Adult women who have difficulty either in falling asleep or staying asleep have increased risk of developing the medical disorder called fibromyalgia.
The medical condition of fibromyalgia is characterized by chronic pain and increased response to pressure. It is also associated with other symptoms like fatigue, numbness, joint stiffness and, in some cases, bowel and bladder abnormalities.
The new study, conducted by researchers from Norway, reveals that there is a strong connection between fibromyalgia risk and sleep disturbance. In fact, the study indicates that such people have triple risk of developing the condition as opposed to people with normal sleeping patterns.
However, the researchers mention that the relationship is not clear cut. The Huffington Post has reported that although sleep deprivation has been shown in previous research to increase inflammation and reduce the body's ability to manage pain, experts haven't been able to draw a straight line from sleep difficulties to fibromyalgia.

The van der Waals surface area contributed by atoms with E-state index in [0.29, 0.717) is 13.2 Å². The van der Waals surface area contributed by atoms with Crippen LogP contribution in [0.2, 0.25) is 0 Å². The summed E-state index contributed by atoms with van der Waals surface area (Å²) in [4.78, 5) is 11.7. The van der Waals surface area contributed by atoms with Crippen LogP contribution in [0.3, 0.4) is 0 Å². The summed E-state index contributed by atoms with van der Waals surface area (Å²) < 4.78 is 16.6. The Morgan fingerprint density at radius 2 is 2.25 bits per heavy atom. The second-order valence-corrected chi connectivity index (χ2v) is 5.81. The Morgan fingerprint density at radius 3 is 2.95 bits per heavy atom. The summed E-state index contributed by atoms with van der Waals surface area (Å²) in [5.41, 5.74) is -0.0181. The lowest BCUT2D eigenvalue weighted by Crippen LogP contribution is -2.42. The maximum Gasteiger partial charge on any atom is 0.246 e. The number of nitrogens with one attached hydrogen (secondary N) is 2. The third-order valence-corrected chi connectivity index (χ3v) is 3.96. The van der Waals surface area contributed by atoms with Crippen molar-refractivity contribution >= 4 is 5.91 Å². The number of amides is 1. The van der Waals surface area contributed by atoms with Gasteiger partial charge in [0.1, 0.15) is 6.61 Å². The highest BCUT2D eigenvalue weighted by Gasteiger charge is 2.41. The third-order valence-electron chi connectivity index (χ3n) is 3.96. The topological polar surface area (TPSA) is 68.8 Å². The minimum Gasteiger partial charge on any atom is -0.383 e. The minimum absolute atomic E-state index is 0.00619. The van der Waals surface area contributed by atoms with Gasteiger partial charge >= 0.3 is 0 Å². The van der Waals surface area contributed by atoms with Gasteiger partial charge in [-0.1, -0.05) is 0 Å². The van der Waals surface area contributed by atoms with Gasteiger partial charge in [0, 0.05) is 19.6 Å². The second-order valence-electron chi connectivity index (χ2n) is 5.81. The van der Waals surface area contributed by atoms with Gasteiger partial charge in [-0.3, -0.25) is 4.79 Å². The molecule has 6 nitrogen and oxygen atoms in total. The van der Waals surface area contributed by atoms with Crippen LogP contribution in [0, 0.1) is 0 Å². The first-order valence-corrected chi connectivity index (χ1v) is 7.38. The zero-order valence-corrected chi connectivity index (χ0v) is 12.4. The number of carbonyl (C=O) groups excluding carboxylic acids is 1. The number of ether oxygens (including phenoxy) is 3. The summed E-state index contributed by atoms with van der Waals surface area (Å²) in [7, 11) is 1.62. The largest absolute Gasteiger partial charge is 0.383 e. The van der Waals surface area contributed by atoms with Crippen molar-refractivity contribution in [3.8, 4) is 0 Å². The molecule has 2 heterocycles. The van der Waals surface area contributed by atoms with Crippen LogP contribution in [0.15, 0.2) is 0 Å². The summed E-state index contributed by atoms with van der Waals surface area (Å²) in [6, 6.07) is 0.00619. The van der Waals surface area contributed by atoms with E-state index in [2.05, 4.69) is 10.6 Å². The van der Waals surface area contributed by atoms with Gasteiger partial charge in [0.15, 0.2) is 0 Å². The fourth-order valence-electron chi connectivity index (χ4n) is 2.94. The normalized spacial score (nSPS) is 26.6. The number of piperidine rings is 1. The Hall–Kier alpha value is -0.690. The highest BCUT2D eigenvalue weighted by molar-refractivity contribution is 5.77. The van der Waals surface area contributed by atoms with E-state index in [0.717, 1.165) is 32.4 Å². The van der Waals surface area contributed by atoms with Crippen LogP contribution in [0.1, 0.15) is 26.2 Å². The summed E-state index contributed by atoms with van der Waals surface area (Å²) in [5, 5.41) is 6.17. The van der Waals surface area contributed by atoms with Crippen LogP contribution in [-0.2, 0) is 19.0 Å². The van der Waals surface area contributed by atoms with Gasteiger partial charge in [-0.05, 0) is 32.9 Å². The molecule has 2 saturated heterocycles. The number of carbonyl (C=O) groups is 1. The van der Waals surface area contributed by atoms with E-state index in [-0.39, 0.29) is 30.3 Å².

Sleep problems are just one factor that may contribute to the development of fibromyalgia, the Huffington Post quoted Paul J. Mork, a study co-author and a researcher at the Norwegian University of Science and Technology, Trondheim, as saying.
It has been reported that this condition affects as many as 5 million people above 18 years of age in the U.S.
The Norwegian researchers also found that this association between fibromyalgia and sleep disorders was more in older and middle-aged women than in younger women.
This study was made taking into account ten years of data from a population-based health study. For this, the researchers also selected 12,350 women who were free of musculoskeletal pain and movement disorders for the current study.
According to PsychCentral, results show that at follow-up, 327 women had developed fibromyalgia - representing an incidence proportion of 2.6 percent during 10 years.
However, the risk was more than 3-5 times greater among women who reported sleep problems.